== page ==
Shark migrations

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Miller, Erin “Study: More sharks in late summer, early fall.” Hawaii Tribune Herald 6 Sep 2013.
 
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Wakida, Blayton. “Research: Female tiger sharks migrate to Hawaii in late summer, fall.” KITV News 5 Sep 2013.
 
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ESA News Release:

Female tiger sharks migrate from Northwestern to Main Hawaiian Islands during fall pupping season

A tiger shark (Galeocerdo cuvier) photographed by Wayne Levin in Hawaiian waters.

A tiger shark (Galeocerdo cuvier) photographed by Wayne Levin off the Big Island of Hawaii.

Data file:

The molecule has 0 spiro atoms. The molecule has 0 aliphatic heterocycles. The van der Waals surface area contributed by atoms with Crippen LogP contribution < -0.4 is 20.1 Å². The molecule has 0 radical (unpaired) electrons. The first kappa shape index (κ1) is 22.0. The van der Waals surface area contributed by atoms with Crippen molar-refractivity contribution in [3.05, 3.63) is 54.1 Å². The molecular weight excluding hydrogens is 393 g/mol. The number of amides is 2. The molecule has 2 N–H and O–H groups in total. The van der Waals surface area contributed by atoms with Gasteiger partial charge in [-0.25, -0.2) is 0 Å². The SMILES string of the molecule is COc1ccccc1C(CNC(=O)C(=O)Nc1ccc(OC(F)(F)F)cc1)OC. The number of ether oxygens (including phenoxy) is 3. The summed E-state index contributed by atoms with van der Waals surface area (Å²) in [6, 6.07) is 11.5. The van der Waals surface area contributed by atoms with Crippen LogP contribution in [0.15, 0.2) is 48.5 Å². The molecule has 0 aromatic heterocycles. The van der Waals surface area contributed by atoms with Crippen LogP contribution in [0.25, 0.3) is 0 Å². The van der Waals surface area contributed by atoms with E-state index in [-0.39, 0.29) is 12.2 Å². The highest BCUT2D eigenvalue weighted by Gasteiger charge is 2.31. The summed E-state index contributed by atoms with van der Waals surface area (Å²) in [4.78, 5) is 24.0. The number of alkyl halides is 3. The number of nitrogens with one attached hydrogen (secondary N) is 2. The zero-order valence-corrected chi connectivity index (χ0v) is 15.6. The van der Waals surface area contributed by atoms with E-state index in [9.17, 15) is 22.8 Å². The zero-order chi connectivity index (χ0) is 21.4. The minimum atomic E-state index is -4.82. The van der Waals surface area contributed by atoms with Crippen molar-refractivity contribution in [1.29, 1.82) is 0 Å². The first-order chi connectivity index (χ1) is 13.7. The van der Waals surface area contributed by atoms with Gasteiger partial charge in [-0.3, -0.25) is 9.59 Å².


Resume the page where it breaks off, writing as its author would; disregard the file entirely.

“When we think of animal migrations, we tend to think of all individuals in a populations getting up and leaving at the same time, but it’s not as simple as that,” said first author Yannis Papastamatiou of the University of Florida. “Some are resident and some are transient.”

 A quarter of the mature female tiger sharks plying the waters around the remote coral atolls of the Northwestern Hawaiian Islands decamp for the populated Main Hawaiian Islands in the late summer and fall, swimming as far as 2,500 kilometers (1,500 miles) according to new research from University of Florida and the University of Hawaii. Their report is scheduled for publication in the November 2013 issue of Ecological Society of America’s journal Ecology. The authors’ manuscript is available as a preprint.

 

 

 

 

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